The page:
Wednesday, September 27, 2006

Uncommon Knowledge

An interesting read....

I just finished the book titled "Uncommon Knowledge" written by Judy Lewis. She was the love child of Loretta Young and Clark Gable. The book was recommended in a list of books which portray a narcissistic parent an ACON email group I belong to. I ordered a used book from Amazon Marketplace.

If you like biographical books about Hollywood stars, you'll probably like this one. There are many interesting characters that pop up throughout the narrative. The author is not whiny and doesn't seem to exaggerate. In fact, I got the feeling she underplays certain themes quite a bit. It feels like she gives her mother the benefit of the doubt more than she needs to. The crux of Judy's narrative is the secret of her conception and birth that carried on for decades. Judy was told that she was adopted. Somewhere along the way, she is not sure when, she understood that her mother was her biological parent. Then the only question in her mind was, who was her father? She didn't get a direct answer from her mother on this until Judy was in her 30's. It was supposed to remain a secret in perpetuity as far as Loretta was concerned.

I was not sure that Loretta Young was a narcissist even as far as half way through the book. Judy's perspective of her mother is probably the reason for that. It isn't until Judy gets older that the narrative reveals more and more of the pathologically narcissistic behaviors of her mother. Prior to that, Loretta Young appears to be just aloof and neglectful.....her husband (Judy's step-father), Tom Lewis, seems to be the only narcissist in the story. The picture begins to come into sharper focus as Judy becomes old enough to assert herself or to question her mother. By the time I got to the last 100 pages of the book, I'm seeing a description of my own narcissistic mother. The attitudes, the behaviors, the sly put-downs, the need to be constantly admired, the instant dismissal of anyone or anything that threatens force reality onto the consciousness of the narcissist, etc. For myself, the book also made me realize that my mother acted the role of "movie star" even though she never was one.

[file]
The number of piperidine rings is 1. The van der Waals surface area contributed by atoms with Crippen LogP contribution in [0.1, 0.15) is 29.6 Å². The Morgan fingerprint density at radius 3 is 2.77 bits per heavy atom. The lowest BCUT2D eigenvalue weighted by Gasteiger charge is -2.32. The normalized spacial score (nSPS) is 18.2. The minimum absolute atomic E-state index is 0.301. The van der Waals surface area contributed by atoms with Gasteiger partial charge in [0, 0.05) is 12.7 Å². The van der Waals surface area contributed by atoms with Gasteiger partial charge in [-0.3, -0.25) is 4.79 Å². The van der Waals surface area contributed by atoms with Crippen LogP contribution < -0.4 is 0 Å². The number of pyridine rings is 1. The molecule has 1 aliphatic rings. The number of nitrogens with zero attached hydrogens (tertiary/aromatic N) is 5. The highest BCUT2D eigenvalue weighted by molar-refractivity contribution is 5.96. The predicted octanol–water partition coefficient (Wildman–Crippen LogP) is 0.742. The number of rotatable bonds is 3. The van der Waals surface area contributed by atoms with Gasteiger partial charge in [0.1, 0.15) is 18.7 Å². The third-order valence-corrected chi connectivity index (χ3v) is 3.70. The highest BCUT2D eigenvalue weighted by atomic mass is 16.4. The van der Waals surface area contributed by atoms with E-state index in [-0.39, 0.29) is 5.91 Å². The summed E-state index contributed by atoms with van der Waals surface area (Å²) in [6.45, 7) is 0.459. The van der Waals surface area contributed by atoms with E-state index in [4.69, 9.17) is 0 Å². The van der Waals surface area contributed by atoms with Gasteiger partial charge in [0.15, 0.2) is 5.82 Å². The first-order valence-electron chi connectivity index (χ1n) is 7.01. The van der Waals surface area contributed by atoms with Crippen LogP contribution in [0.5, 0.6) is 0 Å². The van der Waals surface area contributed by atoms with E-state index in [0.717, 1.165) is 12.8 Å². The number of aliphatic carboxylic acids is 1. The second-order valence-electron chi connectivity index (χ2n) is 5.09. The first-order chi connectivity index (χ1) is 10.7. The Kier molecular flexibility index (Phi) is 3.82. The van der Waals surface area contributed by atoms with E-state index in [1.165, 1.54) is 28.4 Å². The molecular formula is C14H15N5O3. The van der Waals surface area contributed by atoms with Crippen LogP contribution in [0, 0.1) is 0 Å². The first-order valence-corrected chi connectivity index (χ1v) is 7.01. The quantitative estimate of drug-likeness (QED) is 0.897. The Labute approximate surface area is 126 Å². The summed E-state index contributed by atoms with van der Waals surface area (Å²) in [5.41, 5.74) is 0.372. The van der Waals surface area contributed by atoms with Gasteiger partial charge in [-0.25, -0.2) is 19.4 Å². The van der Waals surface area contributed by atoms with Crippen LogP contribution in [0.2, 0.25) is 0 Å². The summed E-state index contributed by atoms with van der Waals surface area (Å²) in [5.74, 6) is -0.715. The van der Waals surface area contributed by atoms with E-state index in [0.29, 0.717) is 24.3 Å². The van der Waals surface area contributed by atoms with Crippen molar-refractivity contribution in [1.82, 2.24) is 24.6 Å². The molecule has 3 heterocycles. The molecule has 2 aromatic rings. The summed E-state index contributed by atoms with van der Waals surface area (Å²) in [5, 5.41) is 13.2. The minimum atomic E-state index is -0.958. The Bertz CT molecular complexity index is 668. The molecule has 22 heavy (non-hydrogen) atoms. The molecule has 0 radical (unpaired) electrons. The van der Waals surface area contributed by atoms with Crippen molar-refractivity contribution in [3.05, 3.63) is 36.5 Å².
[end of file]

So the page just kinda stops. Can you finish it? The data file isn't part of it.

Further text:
What is intriguing to me is that Judy Lewis went to college in her forties to become a clinical psychologist. Why doesn't she seem to ever even toy with the idea that her mother had a personality disorder? Maybe the answer lies in the timing of the book. Judy was finally estranged from her mother at the age of 51. After the rift, Judy decides it is time for her to be able to publicly claim her paternity so she writes the book. It comes out three years into her estrangement with her mother in the year 1994. I think it is clear that Judy was still hoping for a reconciliation. I suspect that hope explains why she seems to downplay the malignancy of her mother's treatment of her, as well as why Judy doesn't throw out psychology based theories and diagnoses of her mother. Loretta was suspicious and hostile toward psychology.

I went hunting on the Internet and found out from an interview with Judy Lewis in the year 2002. She explains that the book coming out deepened the rift between her and her mother. This is not surprising because the cause of the rift between mother and daughter was Loretta's belief that Judy was writing a tell-all book....a rumor that wasn't true at the time. Apparently, after 12 years of estrangement Judy and her mother reconciled until Loretta's death from ovarian cancer in 2001 three years after the reconciliation. I don't think that reconciliation could have occurred if Judy had dared to assign narcissistic personality disorder to her mother in the book or had taken harsher views of her mother's behaviors.